The printer is based on the Rostock Delta RepRap design. It comes with a derivative of E3D’s open source Titan extruder; a TFT touchscreen; an acrylic print bed with a textured removable disk of PVP serving as the print surface. The most important feature, though, it the bed-leveling system, that is a bit unusual: It’s a sensor that you stick to the cold nozzle and remove it after it has done its thing.
Don’t miss: BIQU Magician 3D Printer: Review the Facts
2018 is the year the prices come tumbling down on CR-10 clones. Anet has come up with a smaller model that is cheaper, offers nearly identical specs as the CR-10 but actually prints astonishingly well. Some owners have encountered issues with the user interface, and a print cooling fan that works a little too well. Minor issues aside you get a decent 3D printer for a competitive price.
It’s not perfect, though, but with some tender loving care, modifications and a good slicer program it will become your new favorite.
3D Printer Review: 2018 Creality CR-10 Review – Best 3D Printer Under $500
The Anycubic Photon stormed the resin 3D printing community when it came out in early 2018. Since then, this little black box has established itself as a solid introductory machine for DLP/SLA 3D printing. Sure, the build volume is a paltry 115 x 65 x 155mm — smaller even than the diminutive Duplicator D7. And it definitely can’t compete with the Formlabs Form 2, which delivers professional results with every print. But we found it to be great if you approach it with a “My First DLP printer’ mindset.
3D Printer Review: 2018 Anycubic Photon Review: Best DLP 3D Printer Under $500
Compared to its predecessor, the A3, the JGAurora A5 offers a large build volume, a glass bed comparable to the Anycubic Ultrabase, new features like power recovery and a high-resolution full-color touchscreen.
The JGAurora A5, despite it’s distinctive styling is clearly trying to capture the Creality CR-10 crowd. And while it has the ability to take on some monstrous prints, we’ve encountered some minor design flaws that hold it back a little.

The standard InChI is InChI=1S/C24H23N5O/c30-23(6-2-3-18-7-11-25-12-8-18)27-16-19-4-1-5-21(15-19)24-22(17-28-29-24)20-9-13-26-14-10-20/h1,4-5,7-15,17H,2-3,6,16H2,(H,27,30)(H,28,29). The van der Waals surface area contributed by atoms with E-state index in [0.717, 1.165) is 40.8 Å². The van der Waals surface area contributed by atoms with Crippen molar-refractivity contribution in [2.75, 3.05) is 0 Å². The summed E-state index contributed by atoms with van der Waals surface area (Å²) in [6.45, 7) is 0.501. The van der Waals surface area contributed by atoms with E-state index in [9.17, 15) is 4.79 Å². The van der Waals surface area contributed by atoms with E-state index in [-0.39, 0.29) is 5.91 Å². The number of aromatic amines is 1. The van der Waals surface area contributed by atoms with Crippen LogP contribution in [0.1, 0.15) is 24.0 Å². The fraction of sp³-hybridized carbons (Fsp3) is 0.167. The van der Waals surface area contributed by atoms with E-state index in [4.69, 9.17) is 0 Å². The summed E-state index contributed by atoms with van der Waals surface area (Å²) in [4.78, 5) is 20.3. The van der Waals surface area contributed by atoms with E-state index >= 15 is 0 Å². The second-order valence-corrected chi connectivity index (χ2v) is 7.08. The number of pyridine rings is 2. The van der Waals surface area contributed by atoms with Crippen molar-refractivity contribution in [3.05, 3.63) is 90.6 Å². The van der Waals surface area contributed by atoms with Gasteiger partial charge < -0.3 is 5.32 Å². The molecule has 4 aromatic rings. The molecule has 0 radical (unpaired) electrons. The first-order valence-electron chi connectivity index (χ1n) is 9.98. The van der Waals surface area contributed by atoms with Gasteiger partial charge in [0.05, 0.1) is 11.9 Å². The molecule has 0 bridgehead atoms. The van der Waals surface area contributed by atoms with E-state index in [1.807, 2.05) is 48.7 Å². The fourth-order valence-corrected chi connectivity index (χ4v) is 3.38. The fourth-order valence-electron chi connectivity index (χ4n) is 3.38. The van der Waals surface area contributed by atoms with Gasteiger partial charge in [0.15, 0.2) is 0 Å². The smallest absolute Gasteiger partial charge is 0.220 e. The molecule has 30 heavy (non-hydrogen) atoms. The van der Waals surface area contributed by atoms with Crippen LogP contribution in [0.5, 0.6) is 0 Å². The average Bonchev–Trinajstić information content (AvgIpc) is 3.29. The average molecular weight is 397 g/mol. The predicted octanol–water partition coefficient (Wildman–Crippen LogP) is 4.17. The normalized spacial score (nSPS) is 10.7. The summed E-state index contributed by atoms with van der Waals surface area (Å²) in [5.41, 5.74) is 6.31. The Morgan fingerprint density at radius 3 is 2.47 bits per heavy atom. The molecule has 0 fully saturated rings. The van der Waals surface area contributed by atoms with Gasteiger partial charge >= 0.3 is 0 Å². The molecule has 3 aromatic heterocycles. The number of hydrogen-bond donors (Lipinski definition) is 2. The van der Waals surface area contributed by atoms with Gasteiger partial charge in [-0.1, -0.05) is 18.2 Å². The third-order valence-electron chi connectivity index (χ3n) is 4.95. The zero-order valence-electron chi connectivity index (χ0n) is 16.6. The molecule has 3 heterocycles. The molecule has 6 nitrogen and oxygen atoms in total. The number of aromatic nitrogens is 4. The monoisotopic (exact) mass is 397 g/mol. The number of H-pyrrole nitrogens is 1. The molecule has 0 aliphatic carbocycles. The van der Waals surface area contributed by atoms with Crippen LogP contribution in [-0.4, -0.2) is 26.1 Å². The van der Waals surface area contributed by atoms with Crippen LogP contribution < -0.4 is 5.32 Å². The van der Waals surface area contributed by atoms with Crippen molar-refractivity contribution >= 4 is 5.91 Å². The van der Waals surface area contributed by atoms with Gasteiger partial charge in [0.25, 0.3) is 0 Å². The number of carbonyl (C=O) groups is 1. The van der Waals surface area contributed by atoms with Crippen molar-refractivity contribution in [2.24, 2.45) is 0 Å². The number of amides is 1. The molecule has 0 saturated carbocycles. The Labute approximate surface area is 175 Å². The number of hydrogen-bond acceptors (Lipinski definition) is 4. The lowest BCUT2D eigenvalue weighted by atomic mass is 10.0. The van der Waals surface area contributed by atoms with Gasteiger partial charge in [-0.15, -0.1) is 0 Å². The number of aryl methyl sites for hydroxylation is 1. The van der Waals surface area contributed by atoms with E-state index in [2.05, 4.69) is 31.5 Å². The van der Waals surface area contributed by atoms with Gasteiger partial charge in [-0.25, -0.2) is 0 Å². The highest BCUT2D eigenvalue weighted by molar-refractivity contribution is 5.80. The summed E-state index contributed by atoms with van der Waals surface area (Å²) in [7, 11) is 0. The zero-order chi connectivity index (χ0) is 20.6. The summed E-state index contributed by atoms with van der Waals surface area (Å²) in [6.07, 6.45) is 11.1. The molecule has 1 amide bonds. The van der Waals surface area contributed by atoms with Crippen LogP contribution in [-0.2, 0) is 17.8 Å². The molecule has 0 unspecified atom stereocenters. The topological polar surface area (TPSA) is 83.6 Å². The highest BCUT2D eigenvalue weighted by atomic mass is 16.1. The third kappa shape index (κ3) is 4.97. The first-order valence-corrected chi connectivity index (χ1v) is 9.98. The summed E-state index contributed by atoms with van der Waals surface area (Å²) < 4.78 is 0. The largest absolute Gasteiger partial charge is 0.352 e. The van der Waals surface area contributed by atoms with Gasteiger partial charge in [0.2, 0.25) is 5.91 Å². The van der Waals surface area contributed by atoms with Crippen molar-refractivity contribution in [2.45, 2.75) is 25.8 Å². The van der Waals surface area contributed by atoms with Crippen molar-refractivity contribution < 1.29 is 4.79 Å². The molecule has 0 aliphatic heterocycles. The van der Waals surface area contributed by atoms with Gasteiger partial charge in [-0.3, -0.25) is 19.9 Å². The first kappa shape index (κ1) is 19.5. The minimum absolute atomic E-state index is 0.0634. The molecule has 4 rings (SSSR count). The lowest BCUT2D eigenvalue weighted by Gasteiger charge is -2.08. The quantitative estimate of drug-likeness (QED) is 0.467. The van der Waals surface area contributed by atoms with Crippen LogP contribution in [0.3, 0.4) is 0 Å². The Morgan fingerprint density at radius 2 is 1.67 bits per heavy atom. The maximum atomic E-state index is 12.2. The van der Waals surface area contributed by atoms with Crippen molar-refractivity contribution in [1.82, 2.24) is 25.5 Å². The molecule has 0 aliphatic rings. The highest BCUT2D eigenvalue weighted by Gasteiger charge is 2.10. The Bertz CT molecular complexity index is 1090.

When the Creality CR-10 was released in mid-2017, it became an instant hit. Now, its lower-priced little bother, the Creality CR-10 Mini offers all of the benefits at the expense of a slightly smaller build volume.
Sure, you lose the ability to print big — the CR-10’s main USP, but if you don’t need prints as big as 300 x 300 x 400mm, you’re still getting a great machine in the Mini, capable of reliably delivering decent prints.
The CR-10 Mini, which comes with a heated bed and an auto-resume feature, has a strong and lively fan base. It‘s no wonder the Creality CR-10 (and Mini) can be pimped with a lot of interesting 3D printed modifications.
Read more here: Creality CR-10 Mini 3D Printer: Review the Facts Here!
The Wanhao Duplicator i3 series has progressively improved over the years, resulting in some confusing naming conventions. The original Duplicator i3 was followed by the “Duplicator i3 Plus”, which was a major overhaul. Then the same printer had been marketed as “Wanhao Duplicator i3 Mark 2”. The latest iteration is the “Wanhao i3 Duplicator V2.1”, which adds some minor changes to the popular machine.
Still, it’s a decent derivative of the open source Prusa i3 and shares its looks with the Anycubic i3 Mega. Since 2016, the printer has improved significantly while the price has dropped (by some 30 percent).
Top line features of this cheap 3D printer include a build volume of 200 x 200 x 180 mm (adequate for day to day prints), a rigid steel frame, a bed leveling probe, an integrated electronics cabinet (whereas before it was housed in a separate brick), a full-sized SD card slot and a touchscreen control interface.
It’s big. It’s orange. And it looks very similar to the Creality CR-10. But look a little closer, and you’ll see subtle differences that set the Anet E12 apart from its competitor.
Firstly, it offers a dual stepper motor set driving its Z-axis movement leading to more stability and less likely failure when it comes to tall prints – one of the problems the CR-10 runs into more often. Second, you get an adjustable Y-axis belt, which is a feature you find rarely in higher priced machines.
More information here: Anet E12 3D Printer: Review the Facts Here!